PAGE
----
Hi folks, unfortunately this week is going to be a bit of a short one, and a little light on the content, as I’m going on vacation on Thursday and trying to wrap up a couple of things before I leave, including a series of documents at work and the first draft of my novel so that I can get it to beta readers. Apologies for these being more “bite-sized” versions of my thoughts. I expect a lot more next week, with my batteries recharged.
Confession time: until this past Friday night, I had never seen an episode of Star Trek: The Next Generation. I know, right? What kind of self-respecting geek could I possibly be? The truth was that the concept never really appealed to me. I mean, okay, I loved the original series, but not for the reasons that most Trekkers liked it. I just thought that it was hilariously hokey. I didn’t see how I could get that same sort of effect from a show like The Next Generation. So I remained a TNG virgin until Friday, when we were testing the setup of another completely useless television gadget and watched an episode at the fiancee’s insistence.
She picked a great episode to break me in, Measure of a Man, in which the question of the android Data‘s essential humanity is put to the test in a trial. The quality of the writing in the episode just bowled me over, to go with some pretty great acting. Certainly not what I was expecting. The questions dealt with in the episode actually reminded me of some of the quandaries that we tackled in my college class on Postmodernism and Technology (basically, the Cyberpunk Class). They boiled down to the question of what makes us essentially human and whether a replication of humanity in an artificial intelligence would make that intelligence “human”.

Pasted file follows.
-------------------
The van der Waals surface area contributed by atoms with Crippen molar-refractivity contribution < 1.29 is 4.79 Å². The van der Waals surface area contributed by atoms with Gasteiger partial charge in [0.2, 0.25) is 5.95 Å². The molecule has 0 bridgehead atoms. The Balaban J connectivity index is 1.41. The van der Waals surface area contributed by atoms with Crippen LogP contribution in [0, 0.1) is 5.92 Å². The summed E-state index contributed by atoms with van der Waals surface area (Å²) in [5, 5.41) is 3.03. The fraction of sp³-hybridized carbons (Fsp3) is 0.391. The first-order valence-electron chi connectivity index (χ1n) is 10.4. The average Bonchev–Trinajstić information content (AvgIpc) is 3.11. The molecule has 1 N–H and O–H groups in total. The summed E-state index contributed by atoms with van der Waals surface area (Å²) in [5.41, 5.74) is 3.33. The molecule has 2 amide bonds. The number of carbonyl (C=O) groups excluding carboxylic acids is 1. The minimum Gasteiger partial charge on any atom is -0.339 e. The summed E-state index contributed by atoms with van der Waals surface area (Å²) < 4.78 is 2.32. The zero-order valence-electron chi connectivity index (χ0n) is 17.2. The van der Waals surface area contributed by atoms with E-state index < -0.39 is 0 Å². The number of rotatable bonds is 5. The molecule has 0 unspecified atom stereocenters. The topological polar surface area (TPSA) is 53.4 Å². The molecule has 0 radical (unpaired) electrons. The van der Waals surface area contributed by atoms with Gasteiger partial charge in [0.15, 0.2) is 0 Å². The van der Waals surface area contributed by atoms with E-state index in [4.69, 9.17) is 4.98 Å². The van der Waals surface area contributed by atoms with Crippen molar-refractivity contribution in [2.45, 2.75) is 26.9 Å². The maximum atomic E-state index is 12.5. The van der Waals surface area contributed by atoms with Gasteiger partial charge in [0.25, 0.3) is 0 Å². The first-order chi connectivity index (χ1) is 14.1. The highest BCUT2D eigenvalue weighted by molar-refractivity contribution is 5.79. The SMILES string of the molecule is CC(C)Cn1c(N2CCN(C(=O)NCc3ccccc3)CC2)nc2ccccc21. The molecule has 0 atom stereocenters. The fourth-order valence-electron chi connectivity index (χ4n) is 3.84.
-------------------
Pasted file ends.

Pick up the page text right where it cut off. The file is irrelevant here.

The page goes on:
It’s a question that I actually think about quite a bit in terms of not just artificial intelligence but also animals – and the concept of “other” intelligences, such as hypothetical angels or other supernatural beings. How much would we have in common? Which of their actions would seem human to us? Would there be an essential alien quality to their behavior, and if not, why not? It informs some of the decisions that I made with characters in Corridors of the Dead and with some future ideas coming down the pike.
But I think the biggest question, for me, is that of the moral framework of such characters. How much of morality is innate to humanity, how much of it is culture, and how much could an outsider learn to effectively mimic it? Those are the kinds of questions that I like to explore in my works, and while I’m not sure if I effectively answer them, sometimes it’s just important to pose them.
The reason I bring this all up is to suggest a way to bring some personal emotion and stakes into a story: looking at some existential questions that resonate with you, and attempting to explore them within the context of your story.